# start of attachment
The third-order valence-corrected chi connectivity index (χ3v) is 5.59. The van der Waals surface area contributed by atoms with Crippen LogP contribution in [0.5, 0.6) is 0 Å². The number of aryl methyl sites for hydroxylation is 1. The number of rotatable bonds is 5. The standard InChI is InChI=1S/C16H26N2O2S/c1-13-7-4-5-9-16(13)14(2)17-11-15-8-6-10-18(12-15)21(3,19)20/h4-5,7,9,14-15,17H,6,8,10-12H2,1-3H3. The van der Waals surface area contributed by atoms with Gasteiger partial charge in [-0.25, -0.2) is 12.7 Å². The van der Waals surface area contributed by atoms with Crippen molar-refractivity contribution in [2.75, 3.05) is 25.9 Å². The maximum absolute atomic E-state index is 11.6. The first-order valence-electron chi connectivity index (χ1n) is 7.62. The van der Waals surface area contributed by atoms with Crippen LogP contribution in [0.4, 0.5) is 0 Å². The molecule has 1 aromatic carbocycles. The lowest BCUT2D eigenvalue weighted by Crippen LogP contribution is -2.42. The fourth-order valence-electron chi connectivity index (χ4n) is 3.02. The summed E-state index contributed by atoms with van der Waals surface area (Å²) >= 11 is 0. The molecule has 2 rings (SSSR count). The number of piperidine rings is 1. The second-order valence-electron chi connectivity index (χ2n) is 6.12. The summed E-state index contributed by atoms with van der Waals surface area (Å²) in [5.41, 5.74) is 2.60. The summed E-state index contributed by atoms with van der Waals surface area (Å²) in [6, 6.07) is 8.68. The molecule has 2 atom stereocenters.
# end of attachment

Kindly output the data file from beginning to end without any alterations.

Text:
The third-order valence-corrected chi connectivity index (χ3v) is 5.59. The van der Waals surface area contributed by atoms with Crippen LogP contribution in [0.5, 0.6) is 0 Å². The number of aryl methyl sites for hydroxylation is 1. The number of rotatable bonds is 5. The standard InChI is InChI=1S/C16H26N2O2S/c1-13-7-4-5-9-16(13)14(2)17-11-15-8-6-10-18(12-15)21(3,19)20/h4-5,7,9,14-15,17H,6,8,10-12H2,1-3H3. The van der Waals surface area contributed by atoms with Gasteiger partial charge in [-0.25, -0.2) is 12.7 Å². The van der Waals surface area contributed by atoms with Crippen molar-refractivity contribution in [2.75, 3.05) is 25.9 Å². The maximum absolute atomic E-state index is 11.6. The first-order valence-electron chi connectivity index (χ1n) is 7.62. The van der Waals surface area contributed by atoms with Crippen LogP contribution in [0.4, 0.5) is 0 Å². The molecule has 1 aromatic carbocycles. The lowest BCUT2D eigenvalue weighted by Crippen LogP contribution is -2.42. The fourth-order valence-electron chi connectivity index (χ4n) is 3.02. The summed E-state index contributed by atoms with van der Waals surface area (Å²) >= 11 is 0. The molecule has 2 rings (SSSR count). The number of piperidine rings is 1. The second-order valence-electron chi connectivity index (χ2n) is 6.12. The summed E-state index contributed by atoms with van der Waals surface area (Å²) in [5.41, 5.74) is 2.60. The summed E-state index contributed by atoms with van der Waals surface area (Å²) in [6, 6.07) is 8.68. The molecule has 2 atom stereocenters.